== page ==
On the day that he was given the keys to the flat he realised that he would have no choice but to go to Baker Street and collect the rest of his possessions. The thought filled him with dread but he steeled himself and phoned Mrs Hudson. She was tearful during their conversation, especially when he told her that he had found somewhere else to live, but she said that she understood. He resisted the temptation to ask her to pack up his stuff for him and have it couriered over, and instead arranged to go there at the weekend.
John had had many terrible days since Sherlock’s death. That Saturday seemed worse than most of them. When he first got to 221 he felt fairly strong, especially after spending some time with Mrs Hudson; she was very weepy when talking about Sherlock’s and John’s time living in her house, and John went into doctor mode and was kind and sympathetic with her. When he managed to get away he went straight up to the second floor and emptied his wardrobe and chest of drawers, putting everything into the same boxes he had used to move in all that time ago and which had been stored in the spare bedroom next to his ever since.
But eventually he couldn’t avoid the inevitable and he slowly walked down the stairs and into the living room. It hurt being there again; Mrs Hudson had told him that after packing most of Sherlock’s scientific equipment into boxes she hadn’t been able to bring herself to start clearing the rest of his stuff, and so the living room looked almost the same as when he had last been there. There were so many memories in the room, all of them overwritten by the much stronger memory of Sherlock plummeting to the ground outside the hospital. Grimly John extracted his few possessions from the room – his medical books, some novels, DVDs and a few other bits – then he went into the kitchen and had a quick look through the cupboards. The only thing he felt like taking was his RAMC mug which he had brought with him from his lonely bedsit. Everything else in the kitchen had either been provided by Mrs Hudson or was something he and/or Sherlock had bought, and John didn’t want anything which he would always associate with his friend.
He didn’t know what made him turn and look towards the closed door of Sherlock’s bedroom. There was nothing of John’s in there; indeed he had only gone into the room on a couple of occasions the whole time he had lived here. Dismissing the need to go in there, he went to the bathroom instead and picked up a few remaining toiletries he hadn’t taken with him before, then came out in the hallway. He would never understand why he turned left instead of right, nor what made him open the bedroom door and step inside.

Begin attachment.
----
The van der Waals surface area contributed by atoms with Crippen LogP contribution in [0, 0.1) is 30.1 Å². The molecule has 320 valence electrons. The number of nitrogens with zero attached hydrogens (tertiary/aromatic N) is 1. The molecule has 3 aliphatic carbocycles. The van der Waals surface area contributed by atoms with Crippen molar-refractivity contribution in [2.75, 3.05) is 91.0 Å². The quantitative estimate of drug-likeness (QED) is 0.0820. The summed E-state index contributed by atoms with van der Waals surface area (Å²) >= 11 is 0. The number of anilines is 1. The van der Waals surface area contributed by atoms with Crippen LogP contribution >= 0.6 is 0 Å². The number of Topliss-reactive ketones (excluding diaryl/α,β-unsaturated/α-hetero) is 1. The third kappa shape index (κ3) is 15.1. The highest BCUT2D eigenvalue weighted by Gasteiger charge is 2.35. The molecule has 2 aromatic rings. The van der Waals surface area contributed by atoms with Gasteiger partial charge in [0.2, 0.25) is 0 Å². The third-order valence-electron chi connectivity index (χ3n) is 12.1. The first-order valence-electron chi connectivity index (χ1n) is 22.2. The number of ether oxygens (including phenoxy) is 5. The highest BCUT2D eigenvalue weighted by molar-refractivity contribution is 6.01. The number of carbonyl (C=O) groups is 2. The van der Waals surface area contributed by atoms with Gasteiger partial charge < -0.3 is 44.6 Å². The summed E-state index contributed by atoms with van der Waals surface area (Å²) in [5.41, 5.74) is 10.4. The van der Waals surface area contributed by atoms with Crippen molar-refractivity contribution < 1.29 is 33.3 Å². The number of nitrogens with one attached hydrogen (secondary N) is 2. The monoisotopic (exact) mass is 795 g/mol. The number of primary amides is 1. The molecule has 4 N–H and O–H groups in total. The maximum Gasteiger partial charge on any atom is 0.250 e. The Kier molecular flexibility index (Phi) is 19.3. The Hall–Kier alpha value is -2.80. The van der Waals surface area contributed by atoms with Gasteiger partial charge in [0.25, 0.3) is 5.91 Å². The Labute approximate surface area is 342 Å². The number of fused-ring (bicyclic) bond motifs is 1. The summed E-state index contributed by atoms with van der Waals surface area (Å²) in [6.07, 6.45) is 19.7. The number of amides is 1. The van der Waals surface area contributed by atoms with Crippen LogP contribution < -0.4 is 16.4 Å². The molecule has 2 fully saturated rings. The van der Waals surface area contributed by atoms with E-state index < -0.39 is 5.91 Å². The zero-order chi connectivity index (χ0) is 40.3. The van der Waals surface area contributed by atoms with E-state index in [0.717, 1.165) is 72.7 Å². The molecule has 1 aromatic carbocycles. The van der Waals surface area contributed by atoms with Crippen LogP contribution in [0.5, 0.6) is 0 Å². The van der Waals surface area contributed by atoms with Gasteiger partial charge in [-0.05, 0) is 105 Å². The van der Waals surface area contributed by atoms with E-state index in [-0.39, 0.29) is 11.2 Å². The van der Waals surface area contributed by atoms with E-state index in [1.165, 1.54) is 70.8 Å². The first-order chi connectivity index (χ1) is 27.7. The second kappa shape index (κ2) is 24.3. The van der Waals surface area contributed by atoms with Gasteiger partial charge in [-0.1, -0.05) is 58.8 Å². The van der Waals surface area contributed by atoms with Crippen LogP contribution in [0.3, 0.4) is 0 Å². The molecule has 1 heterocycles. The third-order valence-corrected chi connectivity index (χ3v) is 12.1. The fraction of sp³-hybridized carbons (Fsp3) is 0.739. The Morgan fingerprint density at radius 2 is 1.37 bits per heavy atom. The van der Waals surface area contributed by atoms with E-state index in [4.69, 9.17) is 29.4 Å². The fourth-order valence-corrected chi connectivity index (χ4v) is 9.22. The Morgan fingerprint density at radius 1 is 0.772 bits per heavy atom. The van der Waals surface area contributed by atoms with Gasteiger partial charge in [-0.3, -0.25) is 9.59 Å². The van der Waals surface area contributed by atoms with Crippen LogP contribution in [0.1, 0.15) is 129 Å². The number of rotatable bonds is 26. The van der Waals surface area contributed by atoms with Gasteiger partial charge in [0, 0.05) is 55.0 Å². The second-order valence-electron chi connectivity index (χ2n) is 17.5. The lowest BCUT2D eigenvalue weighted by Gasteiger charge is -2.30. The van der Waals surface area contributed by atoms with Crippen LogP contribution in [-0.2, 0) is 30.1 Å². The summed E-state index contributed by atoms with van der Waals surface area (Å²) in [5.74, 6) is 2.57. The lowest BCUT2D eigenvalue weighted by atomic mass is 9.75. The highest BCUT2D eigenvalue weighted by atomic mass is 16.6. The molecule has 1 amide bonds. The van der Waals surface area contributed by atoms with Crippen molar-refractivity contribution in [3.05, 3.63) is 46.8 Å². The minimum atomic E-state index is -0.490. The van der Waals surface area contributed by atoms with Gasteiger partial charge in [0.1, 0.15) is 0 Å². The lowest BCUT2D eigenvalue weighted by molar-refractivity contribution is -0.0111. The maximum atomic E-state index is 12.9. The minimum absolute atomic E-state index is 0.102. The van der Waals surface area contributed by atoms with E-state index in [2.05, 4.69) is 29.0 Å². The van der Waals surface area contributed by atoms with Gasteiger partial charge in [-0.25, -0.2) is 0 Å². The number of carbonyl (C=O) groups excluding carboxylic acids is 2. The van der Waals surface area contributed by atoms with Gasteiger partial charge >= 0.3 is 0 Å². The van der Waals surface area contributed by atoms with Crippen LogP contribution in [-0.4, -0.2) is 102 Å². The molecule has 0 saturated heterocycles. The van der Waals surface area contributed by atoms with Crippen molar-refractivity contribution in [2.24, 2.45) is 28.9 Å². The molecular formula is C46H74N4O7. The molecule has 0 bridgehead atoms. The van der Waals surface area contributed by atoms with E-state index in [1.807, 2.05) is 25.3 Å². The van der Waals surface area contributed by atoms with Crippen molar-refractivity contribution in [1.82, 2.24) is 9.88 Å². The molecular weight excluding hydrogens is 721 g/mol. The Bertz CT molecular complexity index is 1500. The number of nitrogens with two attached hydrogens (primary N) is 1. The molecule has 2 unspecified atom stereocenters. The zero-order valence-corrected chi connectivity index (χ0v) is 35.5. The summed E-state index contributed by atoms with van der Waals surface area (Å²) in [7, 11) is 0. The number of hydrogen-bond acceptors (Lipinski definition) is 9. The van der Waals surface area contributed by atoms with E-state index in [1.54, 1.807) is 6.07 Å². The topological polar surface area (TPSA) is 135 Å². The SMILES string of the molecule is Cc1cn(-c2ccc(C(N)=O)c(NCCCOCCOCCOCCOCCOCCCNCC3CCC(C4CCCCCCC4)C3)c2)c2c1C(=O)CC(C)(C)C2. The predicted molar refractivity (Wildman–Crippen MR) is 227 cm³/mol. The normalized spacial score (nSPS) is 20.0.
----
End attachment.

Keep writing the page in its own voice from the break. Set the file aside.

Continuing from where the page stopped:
The room was colder than the rest of the flat and John realised that one of the windows was slightly open. Putting his toiletries onto the bed he walked across to the window and closed it, then turned and wandered idly around the room. There were no major memories to hurt him here, and he even smiled slightly when he remembered Greg helping him to haul a drugged and mumbling Sherlock into the room and dump him onto the bed after his first encounter with Irene Adler. He was about to pick up his stuff and leave when his gaze fell on the wardrobe in the corner. He grimaced. Mrs Hudson hadn’t said anything about Mycroft visiting to remove any of Sherlock’s possessions, and John assumed that Sherlock’s clothes were probably still in the wardrobe.
‘Don’t even think about it,’ he told himself silently. Looking inside could only cause him pain and it was stupid to even consider it. But there was a sudden and unreasonable yearning to see those ridiculously expensive suits one last time and, after hesitating for a very long while, John finally pulled open the door and looked inside.